Logarithmic spiral

(redirected from logarithmic spirals)
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a spiral curve such that radii drawn from its pole or eye at equal angles with each other are in continual proportion. See Spiral.

See also: Logarithmic

Webster's Revised Unabridged Dictionary, published 1913 by G. & C. Merriam Co.
References in periodicals archive ?
For a linear load, these tracks constitute two logarithmic spirals, as shown in
where [r.sub.p0] is the distance between the intersection point of the two logarithmic spirals and pole O and [[lambda].sub.f] is the angle between the tangent at any point along the shear crack's track and the maximum principle stress at that point.
Handzic started with Archimedean spirals and logarithmic spirals. The Archimedean spirals didn't work well because they didn't generate a constant backward force.
In a logarithmic spiral, this angle, the spiral's "camming angle," never varies.
Almon highlights the beauty of the natural forms and processes Thompson observed: "the growth / of the nautilus shell with logarithmic spirals" and "why a moth flies to the lamp in a decaying orbit / rather than a straight line." Using a similar circling technique, Almon begins and ends the poem with a mother who "worked for the Ideal Laundry" and"feared those instruments of order: / the wringer, the mangle, the trouser-press".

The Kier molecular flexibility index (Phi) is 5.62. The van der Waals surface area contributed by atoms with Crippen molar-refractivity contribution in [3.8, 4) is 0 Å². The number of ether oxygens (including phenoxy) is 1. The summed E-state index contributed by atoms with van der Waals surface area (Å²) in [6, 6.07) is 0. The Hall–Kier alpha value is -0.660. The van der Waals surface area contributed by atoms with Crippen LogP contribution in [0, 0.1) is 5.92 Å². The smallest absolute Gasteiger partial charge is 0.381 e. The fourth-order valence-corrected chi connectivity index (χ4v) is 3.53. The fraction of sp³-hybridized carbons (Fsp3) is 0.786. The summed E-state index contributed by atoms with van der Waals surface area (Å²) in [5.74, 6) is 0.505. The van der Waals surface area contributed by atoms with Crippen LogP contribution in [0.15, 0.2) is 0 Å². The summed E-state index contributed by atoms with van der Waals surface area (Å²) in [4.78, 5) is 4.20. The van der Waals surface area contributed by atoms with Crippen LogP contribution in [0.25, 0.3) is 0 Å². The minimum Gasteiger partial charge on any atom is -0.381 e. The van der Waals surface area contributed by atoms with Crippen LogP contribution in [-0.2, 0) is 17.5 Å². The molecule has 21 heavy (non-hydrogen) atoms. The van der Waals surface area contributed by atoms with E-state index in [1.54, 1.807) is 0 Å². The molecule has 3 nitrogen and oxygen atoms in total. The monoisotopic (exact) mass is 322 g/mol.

Phyllotaxis also shows that not only do leaves grow around a stem using this angle, and not only do the florets on the head of a sunflower grow accordingly, but they also grow in interleaving logarithmic spirals which number according to Fibonacci pairs.
Furthermore, if we were to draw quarter circles from the diagonal corners of each of these squares and connect them, as shown in Figure 2, we would achieve a "logarithmic spiral." (21) Due to its wonderful property of never changing its shape when it increases in size this spiral was dubbed the spira mirabilis (wonderful spiral) by the seventeenth-century Swiss mathematician Jacques Bernoulli.
There has been a lot of material written about logarithmic spirals of golden proportion but I have never come across an article which states the exact equation of the spiral which ultimately spirals tangentially to the sides of the rectangles as in Figure 1.
In articles associated with such diagrams, it is often stated, that the curve thus obtained approximates a logarithmic spiral of golden proportion.
I started out with logarithmic spirals that vary in intervals as they move outward.
Thus, the processes that lead to the formation of logarithmic spirals in seashells and animal horns seem to operate through the intricate relationships between the Fibonacci sequence and the golden section.
The logarithmic spiral is also known as the growth spiral or the equiangular spiral.